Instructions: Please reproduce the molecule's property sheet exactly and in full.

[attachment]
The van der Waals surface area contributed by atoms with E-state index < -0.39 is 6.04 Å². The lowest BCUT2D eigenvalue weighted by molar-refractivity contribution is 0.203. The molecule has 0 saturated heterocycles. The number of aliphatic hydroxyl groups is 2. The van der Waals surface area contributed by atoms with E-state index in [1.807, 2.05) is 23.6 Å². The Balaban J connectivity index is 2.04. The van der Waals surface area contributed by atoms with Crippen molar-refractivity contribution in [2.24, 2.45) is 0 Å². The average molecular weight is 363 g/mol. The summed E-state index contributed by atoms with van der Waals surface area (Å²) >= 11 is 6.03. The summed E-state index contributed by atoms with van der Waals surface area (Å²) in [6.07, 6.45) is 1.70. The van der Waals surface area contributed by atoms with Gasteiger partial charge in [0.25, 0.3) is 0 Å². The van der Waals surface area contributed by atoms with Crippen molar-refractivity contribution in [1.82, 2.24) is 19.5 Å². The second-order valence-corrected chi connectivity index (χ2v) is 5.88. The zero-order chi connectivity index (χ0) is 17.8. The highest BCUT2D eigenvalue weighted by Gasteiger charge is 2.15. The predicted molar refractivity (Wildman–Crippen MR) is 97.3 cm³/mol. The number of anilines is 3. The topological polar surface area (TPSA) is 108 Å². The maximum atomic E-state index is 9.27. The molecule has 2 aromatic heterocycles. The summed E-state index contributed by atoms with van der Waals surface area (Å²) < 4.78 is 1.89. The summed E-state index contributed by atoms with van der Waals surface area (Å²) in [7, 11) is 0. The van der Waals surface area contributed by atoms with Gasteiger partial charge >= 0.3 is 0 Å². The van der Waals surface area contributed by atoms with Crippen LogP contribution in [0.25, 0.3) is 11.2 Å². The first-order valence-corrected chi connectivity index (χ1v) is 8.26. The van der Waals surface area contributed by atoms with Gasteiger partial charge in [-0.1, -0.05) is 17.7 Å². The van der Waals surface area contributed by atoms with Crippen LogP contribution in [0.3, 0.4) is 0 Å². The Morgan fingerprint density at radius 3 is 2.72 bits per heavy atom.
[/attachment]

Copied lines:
The van der Waals surface area contributed by atoms with E-state index < -0.39 is 6.04 Å². The lowest BCUT2D eigenvalue weighted by molar-refractivity contribution is 0.203. The molecule has 0 saturated heterocycles. The number of aliphatic hydroxyl groups is 2. The van der Waals surface area contributed by atoms with E-state index in [1.807, 2.05) is 23.6 Å². The Balaban J connectivity index is 2.04. The van der Waals surface area contributed by atoms with Crippen molar-refractivity contribution in [2.24, 2.45) is 0 Å². The average molecular weight is 363 g/mol. The summed E-state index contributed by atoms with van der Waals surface area (Å²) >= 11 is 6.03. The summed E-state index contributed by atoms with van der Waals surface area (Å²) in [6.07, 6.45) is 1.70. The van der Waals surface area contributed by atoms with Gasteiger partial charge in [0.25, 0.3) is 0 Å². The van der Waals surface area contributed by atoms with Crippen molar-refractivity contribution in [1.82, 2.24) is 19.5 Å². The second-order valence-corrected chi connectivity index (χ2v) is 5.88. The zero-order chi connectivity index (χ0) is 17.8. The highest BCUT2D eigenvalue weighted by Gasteiger charge is 2.15. The predicted molar refractivity (Wildman–Crippen MR) is 97.3 cm³/mol. The number of anilines is 3. The topological polar surface area (TPSA) is 108 Å². The maximum atomic E-state index is 9.27. The molecule has 2 aromatic heterocycles. The summed E-state index contributed by atoms with van der Waals surface area (Å²) < 4.78 is 1.89. The summed E-state index contributed by atoms with van der Waals surface area (Å²) in [7, 11) is 0. The van der Waals surface area contributed by atoms with Gasteiger partial charge >= 0.3 is 0 Å². The van der Waals surface area contributed by atoms with Crippen LogP contribution in [0.25, 0.3) is 11.2 Å². The first-order valence-corrected chi connectivity index (χ1v) is 8.26. The van der Waals surface area contributed by atoms with Gasteiger partial charge in [-0.1, -0.05) is 17.7 Å². The van der Waals surface area contributed by atoms with Crippen LogP contribution in [0.3, 0.4) is 0 Å². The Morgan fingerprint density at radius 3 is 2.72 bits per heavy atom.